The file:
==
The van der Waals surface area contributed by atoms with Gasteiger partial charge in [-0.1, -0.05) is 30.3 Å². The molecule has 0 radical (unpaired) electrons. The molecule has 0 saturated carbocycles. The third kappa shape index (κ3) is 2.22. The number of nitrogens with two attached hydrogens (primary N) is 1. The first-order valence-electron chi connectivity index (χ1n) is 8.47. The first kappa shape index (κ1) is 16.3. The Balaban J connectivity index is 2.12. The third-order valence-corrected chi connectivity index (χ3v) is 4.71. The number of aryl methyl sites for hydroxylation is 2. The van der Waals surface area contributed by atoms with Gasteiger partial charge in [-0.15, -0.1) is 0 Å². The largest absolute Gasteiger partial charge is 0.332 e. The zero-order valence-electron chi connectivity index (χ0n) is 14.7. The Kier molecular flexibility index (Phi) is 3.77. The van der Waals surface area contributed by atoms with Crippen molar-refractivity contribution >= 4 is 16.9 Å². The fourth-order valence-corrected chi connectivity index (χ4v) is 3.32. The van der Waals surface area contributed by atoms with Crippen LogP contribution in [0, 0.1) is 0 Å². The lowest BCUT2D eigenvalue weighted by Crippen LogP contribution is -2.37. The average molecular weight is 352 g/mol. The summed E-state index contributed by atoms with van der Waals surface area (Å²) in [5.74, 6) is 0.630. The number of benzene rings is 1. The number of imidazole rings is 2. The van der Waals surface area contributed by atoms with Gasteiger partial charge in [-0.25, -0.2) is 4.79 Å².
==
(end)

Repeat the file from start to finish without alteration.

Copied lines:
The van der Waals surface area contributed by atoms with Gasteiger partial charge in [-0.1, -0.05) is 30.3 Å². The molecule has 0 radical (unpaired) electrons. The molecule has 0 saturated carbocycles. The third kappa shape index (κ3) is 2.22. The number of nitrogens with two attached hydrogens (primary N) is 1. The first-order valence-electron chi connectivity index (χ1n) is 8.47. The first kappa shape index (κ1) is 16.3. The Balaban J connectivity index is 2.12. The third-order valence-corrected chi connectivity index (χ3v) is 4.71. The number of aryl methyl sites for hydroxylation is 2. The van der Waals surface area contributed by atoms with Gasteiger partial charge in [-0.15, -0.1) is 0 Å². The largest absolute Gasteiger partial charge is 0.332 e. The zero-order valence-electron chi connectivity index (χ0n) is 14.7. The Kier molecular flexibility index (Phi) is 3.77. The van der Waals surface area contributed by atoms with Crippen molar-refractivity contribution >= 4 is 16.9 Å². The fourth-order valence-corrected chi connectivity index (χ4v) is 3.32. The van der Waals surface area contributed by atoms with Crippen LogP contribution in [0, 0.1) is 0 Å². The lowest BCUT2D eigenvalue weighted by Crippen LogP contribution is -2.37. The average molecular weight is 352 g/mol. The summed E-state index contributed by atoms with van der Waals surface area (Å²) in [5.74, 6) is 0.630. The number of benzene rings is 1. The number of imidazole rings is 2. The van der Waals surface area contributed by atoms with Gasteiger partial charge in [-0.25, -0.2) is 4.79 Å².